Five years later, peaceful protests calling for Assad’s ouster turned to an armed uprising, with at least nine thousand killed so far, according to United Nations estimates, and opposition leaders calling for international intervention. For better or worse, Syria’s uprising may never have become what it is without the dedication of activists like Omar, and later Farah, who sacrificed for years, putting everything on the line to resist one of the world’s cruelest regimes. But their story also shows the perseverance of common human bonds even in the most trying circumstances, and the ability of Farah and Omar to rediscover their love, despite the turmoil that has permeated every layer of Syrian society, in one small but symbolic victory over the regime that would keep them apart.
Read more. [Image: AFP/Getty]
This is a beautiful, excellent story: ”And yet, for all the force of their love, it had taken an uprising to bring them together.”
An endless cycle of peaceful protest and violent crackdown has endured for now 15 months in Bahrain, the tiny Arab island nation where a U.S.-backed Sunni minority rules over a Shia-majority population. Less visible than the geopolitics (Saudi Arabia has sent troops in support of the monarchy, which it sees as a bulwark against Shia Iran), the complicated dilemma for the Obama administration, or the lives and struggles of the democracy activists who refuse to give up, are the children of Bahrain.
Human Rights First, a U.S.-based NGO that has worked heavily in Bahrain since the Arab Spring began over a year ago, recently launched a project called Through Children’s Eyes to check in with Bahrain’s children and attempt to understand how the country’s conflict is affecting them. Two local activists who work with Human Rights First — and who are now both in prison on political charges — “asked some children who had been directly affected by the crackdown to draw whatever was in their minds.”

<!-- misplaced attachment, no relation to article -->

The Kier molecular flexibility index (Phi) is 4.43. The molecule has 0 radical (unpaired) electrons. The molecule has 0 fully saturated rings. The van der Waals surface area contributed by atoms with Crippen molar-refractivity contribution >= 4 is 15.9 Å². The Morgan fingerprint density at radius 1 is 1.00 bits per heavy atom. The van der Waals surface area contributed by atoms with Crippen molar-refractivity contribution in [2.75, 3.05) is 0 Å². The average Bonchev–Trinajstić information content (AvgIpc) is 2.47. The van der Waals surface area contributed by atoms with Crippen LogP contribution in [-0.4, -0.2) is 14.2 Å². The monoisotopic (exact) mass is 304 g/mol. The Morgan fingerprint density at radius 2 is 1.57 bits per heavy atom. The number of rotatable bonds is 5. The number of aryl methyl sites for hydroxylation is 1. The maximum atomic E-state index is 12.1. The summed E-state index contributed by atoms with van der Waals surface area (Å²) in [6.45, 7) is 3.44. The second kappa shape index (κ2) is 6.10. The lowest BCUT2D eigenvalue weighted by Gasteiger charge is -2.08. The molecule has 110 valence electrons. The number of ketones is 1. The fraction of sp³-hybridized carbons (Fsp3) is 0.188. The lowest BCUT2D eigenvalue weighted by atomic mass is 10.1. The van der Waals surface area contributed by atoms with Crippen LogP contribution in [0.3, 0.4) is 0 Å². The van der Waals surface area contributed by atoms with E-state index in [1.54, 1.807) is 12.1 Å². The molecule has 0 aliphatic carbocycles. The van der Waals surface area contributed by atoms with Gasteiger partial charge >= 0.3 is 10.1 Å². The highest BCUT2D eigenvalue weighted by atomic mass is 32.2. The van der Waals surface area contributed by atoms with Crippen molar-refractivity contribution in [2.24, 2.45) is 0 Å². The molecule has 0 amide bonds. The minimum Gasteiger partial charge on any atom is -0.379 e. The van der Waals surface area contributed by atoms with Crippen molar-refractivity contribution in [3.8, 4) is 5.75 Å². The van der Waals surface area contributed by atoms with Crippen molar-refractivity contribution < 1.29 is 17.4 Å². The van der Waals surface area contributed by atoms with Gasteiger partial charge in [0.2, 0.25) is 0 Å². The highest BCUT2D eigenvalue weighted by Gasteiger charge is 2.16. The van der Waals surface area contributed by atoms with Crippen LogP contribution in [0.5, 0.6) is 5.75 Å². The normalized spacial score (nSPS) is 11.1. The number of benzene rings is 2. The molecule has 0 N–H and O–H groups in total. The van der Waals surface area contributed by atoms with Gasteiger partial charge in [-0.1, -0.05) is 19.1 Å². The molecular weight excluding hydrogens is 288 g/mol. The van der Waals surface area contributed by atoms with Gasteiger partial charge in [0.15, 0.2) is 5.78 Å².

[Image: Maryam, age 7, told activists that the drawing portrayed her and her sister running to help their uncle, who was shot in the head by security forces. Graphic images of his body were broadcast widely in Bahrain after the incident. The Pearl Monument again appears, frowning.]
A week after the attempted comeback of the most significant political movement of the new century, a triptych by photographer Richard Avedon now on display in New York gets a person thinking about the clues radicals have used over the years to signal their political beliefs. The ”photo mural” in question, part of an exhibit that opened over the weekend at the Gagosian Gallery in Chelsea, features the Chicago Seven—the activists, Abbie Hoffman among them, charged with conspiracy after protesting the Vietnam War at the 1968 Democratic National Convention. Though taken in 1969, as the Seven were awaiting trial, the three-part image looks as though it could have been shot in today’s Williamsburg. Many of the men are wearing high-waisted jeans; a couple are in whimsically striped shirts; two wear funky glasses; one has a woven belt, tied in a big knot. There’s also plenty of facial hair to go around. As a group, they come off as more goofily disdainful than revolutionary.
At the same time, they look quite different from their bourgeois contemporaries pictured on the other side of the gallery: the members of Allen Ginsberg’s extended family. Those photos feature men in crisp suits and requisite ties, ladies in polite cocktail dresses and kitten heels. No one would’ve mistaken the Ginsbergs for Yippies—members of the countercultural 60’s youth movement that Hoffman helped to found—just as no one would’ve mistaken Hoffman for a banker or any other kind of office worker. […]
But these days, differentiating the activists from the bourgeoisie on the basis of their attire can be much harder than it was in the past—perhaps in part because of the speed with which the fashion world is able to transfer looks from city trendsetters to malls across America.
Read more. [Image: The Richard Avedon Foundation]